Catering to high-end buyers of exclusive, luxury properties on pristine islands. A real estate consulting group has found a strategy for success, despite a real estate slump and an ongoing recession.
With a fashion-forward sensibility, Lisa Basire and Naomi Cambridge of Cardea Consulting have achieved high-revenue sales in a tough real estate climate.
Headquartered in London, they set up shop in December 2009. They have since opened offices in the Caribbean, with locations in Anguilla, Antigua and St. Lucia.
Cardea courts buyers that want exclusive, luxury real estate on pristine stretches of relatively virgin beaches. Basire and Cambridge are developing a well-respected small business with a strong word-of-mouth reputation.
Previously, the two collaborated on The Cove Residences at Blue Waters in Antigua. The duo sold out the 28-apartment project in eight weeks. Their partnership kicked off with a cool $15 million in sales on that project. And their reputation and results have surpassed expectations.
Of course, it helps that the large-scale residential and hotel developments are located on some of the most stunning pieces of beach real estate in the world.
Cardea, however, is cautious about the clients it does business with and strategic about where it dedicates its expertise. The properties they consult for have developers with very deep pockets. They work with buyers with the money to purchase such luxury properties.
So how have they managed to position themselves in such a lucrative and exotic playing field? Here's what worked for them.
Walk the walk
Basire and Cambridge worked in sales and marketing in the real estate industry for years before going solo. Whatever they don't know, they research thoroughly and quickly become experts.
"We know the market very well," says Basire. "We know our clients and their needs. And we know everything about our projects, including how each foreign government operates—procedures, laws and legal loopholes.”
“Our work speaks for itself,“ says Cambridge. “We can show the results of our work, the finished product ready for sale or to be sold. We advise on all levels of the projects, from marketing and sales to financing and architecture. We know every step of the process from conception to completed sales.”
Be true to your standards
A few years ago, developers were overly confident about the state of the market. As a result, there are a lot of unsold properties, especially second- and third-rate sites.
“First, we really scout out what we feel are first-rate sites,” says Basire. “We always stayed far away from those who got carried away building wherever they could and thinking someone would buy. All of this starts with the site: You need an amazing site.”
For example, the Zemi Beach resort is on Shoal Bay Beach, which the Travel Channel declared to be one of the world’s best beaches. The project runs along three miles of that perfect beach and the residences are located at the very end of the beach, next to a five-acre national park.
“It is said to have the original fountain of youth inside a cave in the park,” says Cambridge. “The Arawaks discovered it 3,000 years ago. There are paintings in the caves and … three pointed stones, which are called the zemi.”
Second, Basire and Cambridge work only with people who are experienced in developing properties. The developers need enough money to complete the project.
“It can’t be one or the other,” says Basire. “Both have to work. We don’t collaborate with people who will run out of money halfway through the project. Our research is very comprehensive.”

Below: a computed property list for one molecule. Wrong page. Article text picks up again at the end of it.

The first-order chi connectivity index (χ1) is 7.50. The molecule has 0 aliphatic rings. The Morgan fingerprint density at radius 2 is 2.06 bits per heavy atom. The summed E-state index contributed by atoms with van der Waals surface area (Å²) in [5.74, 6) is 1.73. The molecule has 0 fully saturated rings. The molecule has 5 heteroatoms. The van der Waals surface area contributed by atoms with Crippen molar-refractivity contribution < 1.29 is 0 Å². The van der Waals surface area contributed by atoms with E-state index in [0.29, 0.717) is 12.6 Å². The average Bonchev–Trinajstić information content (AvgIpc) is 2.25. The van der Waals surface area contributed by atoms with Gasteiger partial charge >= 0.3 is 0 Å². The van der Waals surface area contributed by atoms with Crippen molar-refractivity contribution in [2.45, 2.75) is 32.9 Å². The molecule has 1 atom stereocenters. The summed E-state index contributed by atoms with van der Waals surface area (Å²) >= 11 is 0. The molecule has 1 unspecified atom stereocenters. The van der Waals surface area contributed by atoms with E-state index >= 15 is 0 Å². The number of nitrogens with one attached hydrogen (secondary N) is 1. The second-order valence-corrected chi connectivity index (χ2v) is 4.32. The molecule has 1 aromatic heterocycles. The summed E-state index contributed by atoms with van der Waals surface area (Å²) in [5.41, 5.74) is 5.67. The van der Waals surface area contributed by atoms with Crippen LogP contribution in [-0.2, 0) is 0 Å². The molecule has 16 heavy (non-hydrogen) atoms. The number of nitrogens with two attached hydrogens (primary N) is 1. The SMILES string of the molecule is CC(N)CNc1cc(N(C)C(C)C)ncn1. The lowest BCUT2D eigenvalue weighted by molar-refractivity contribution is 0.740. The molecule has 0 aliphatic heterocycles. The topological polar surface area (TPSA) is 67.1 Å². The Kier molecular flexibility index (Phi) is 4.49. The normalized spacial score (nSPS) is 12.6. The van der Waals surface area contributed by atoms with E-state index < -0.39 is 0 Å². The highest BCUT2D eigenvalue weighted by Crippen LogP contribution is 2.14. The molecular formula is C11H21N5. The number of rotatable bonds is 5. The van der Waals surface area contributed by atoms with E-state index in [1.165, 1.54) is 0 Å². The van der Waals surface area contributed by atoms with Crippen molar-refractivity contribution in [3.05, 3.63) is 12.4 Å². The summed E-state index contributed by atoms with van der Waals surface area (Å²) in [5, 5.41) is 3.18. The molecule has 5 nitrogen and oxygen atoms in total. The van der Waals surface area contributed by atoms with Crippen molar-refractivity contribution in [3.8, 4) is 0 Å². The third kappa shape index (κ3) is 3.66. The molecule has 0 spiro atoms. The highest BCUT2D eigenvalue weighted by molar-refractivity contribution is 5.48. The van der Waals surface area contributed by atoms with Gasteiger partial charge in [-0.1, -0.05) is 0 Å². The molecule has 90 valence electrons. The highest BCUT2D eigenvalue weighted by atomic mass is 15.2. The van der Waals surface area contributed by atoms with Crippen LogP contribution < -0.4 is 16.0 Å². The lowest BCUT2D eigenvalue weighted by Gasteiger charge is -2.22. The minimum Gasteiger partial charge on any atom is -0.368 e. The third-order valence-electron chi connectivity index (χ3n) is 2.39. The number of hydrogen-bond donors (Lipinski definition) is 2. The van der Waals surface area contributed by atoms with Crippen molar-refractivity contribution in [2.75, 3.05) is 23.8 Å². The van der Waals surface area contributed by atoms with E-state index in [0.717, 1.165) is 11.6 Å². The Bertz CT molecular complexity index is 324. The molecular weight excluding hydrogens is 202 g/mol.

Last, Cardea work with people they work well with.
“At the core, it is how well we will work with the people," says Basire. "We must have good relationships with the developers. Otherwise it's not worth it to us. We would never sell anything that was less than amazing to us.”
For Zemi Beach, they are working with a family of developers that spans three generations: Sheldon, Jeffrey and Joshua Goldstein. For Sugar Beach, they joined forces with Roger Myers, the former accountant for the Rolling Stones.
Convert the non-believers
Typically, they are the only women involved with the projects. Cardea battles any gender bias by coming armed with extensive knowledge about the clients and the potential project.
“After 20 minutes with us, minds are changed," says Basire.
"There is a lot going against us because we are competing in a male-dominated industry," says Cambridge. "Plus we're in our early 30s. We have to work doubly hard to get over any initial prejudices.
"Without fail, whenever we first meet new developers, we go through the same thing. We enter the room with a group of men who … don't think we'll know what they're talking about."
Take big, thoughtful risks
Cardea is paid to consult. To Basire and Cambridge, that means being honest and blunt, even if it’s delivering news their clients don’t want to hear.
“We’re paid to tell the developer when they’re doing something wrong and when something won't work,” says Basire. “A lot of people collect their fees and tell the developer what he wants to hear, whether it's correct or not…. We stand by what we know works because we want the best for the project. It is, after all, a reflection of all of our hard work.”
Treat business like a marriage and be picky about your unions
Cardea doesn't take just any projects they are offered. They research to figure out whether they can benefit all parties involved.
“We think about the project from the developer’s point of view, and not just about what sells,” says Cambridge. “That is obviously where we make our money, but it's more productive for us to think about all facets and needs from all angles.
"It is up to us to concern ourselves with how the developers make money, how the hotel operator is going to make money, and how the clients are going to make their money. It is that symbiosis of caring about all those things that makes us stand out.”
Image credit: ZemiBeach.com